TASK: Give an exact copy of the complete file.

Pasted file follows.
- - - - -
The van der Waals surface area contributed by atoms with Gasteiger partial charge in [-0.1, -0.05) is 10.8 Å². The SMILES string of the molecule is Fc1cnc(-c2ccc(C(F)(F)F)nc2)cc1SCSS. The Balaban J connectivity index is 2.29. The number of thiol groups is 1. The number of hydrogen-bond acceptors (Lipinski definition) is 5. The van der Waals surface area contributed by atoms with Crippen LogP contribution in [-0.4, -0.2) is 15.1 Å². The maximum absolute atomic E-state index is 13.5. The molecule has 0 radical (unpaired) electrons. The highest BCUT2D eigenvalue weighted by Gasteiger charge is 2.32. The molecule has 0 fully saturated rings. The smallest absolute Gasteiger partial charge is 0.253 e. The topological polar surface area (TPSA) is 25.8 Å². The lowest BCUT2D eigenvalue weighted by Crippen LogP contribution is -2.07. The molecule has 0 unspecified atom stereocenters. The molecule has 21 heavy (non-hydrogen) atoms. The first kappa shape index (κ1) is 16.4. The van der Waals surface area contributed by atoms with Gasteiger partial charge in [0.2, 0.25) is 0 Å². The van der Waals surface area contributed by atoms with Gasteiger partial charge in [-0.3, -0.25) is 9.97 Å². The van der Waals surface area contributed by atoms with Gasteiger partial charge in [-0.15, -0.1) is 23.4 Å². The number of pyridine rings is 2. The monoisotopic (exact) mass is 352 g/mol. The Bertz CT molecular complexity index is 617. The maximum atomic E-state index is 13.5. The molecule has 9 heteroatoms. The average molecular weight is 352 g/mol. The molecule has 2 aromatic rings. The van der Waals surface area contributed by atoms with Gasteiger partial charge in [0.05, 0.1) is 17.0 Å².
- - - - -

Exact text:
The van der Waals surface area contributed by atoms with Gasteiger partial charge in [-0.1, -0.05) is 10.8 Å². The SMILES string of the molecule is Fc1cnc(-c2ccc(C(F)(F)F)nc2)cc1SCSS. The Balaban J connectivity index is 2.29. The number of thiol groups is 1. The number of hydrogen-bond acceptors (Lipinski definition) is 5. The van der Waals surface area contributed by atoms with Crippen LogP contribution in [-0.4, -0.2) is 15.1 Å². The maximum absolute atomic E-state index is 13.5. The molecule has 0 radical (unpaired) electrons. The highest BCUT2D eigenvalue weighted by Gasteiger charge is 2.32. The molecule has 0 fully saturated rings. The smallest absolute Gasteiger partial charge is 0.253 e. The topological polar surface area (TPSA) is 25.8 Å². The lowest BCUT2D eigenvalue weighted by Crippen LogP contribution is -2.07. The molecule has 0 unspecified atom stereocenters. The molecule has 21 heavy (non-hydrogen) atoms. The first kappa shape index (κ1) is 16.4. The van der Waals surface area contributed by atoms with Gasteiger partial charge in [0.2, 0.25) is 0 Å². The van der Waals surface area contributed by atoms with Gasteiger partial charge in [-0.3, -0.25) is 9.97 Å². The van der Waals surface area contributed by atoms with Gasteiger partial charge in [-0.15, -0.1) is 23.4 Å². The number of pyridine rings is 2. The monoisotopic (exact) mass is 352 g/mol. The Bertz CT molecular complexity index is 617. The maximum atomic E-state index is 13.5. The molecule has 9 heteroatoms. The average molecular weight is 352 g/mol. The molecule has 2 aromatic rings. The van der Waals surface area contributed by atoms with Gasteiger partial charge in [0.05, 0.1) is 17.0 Å².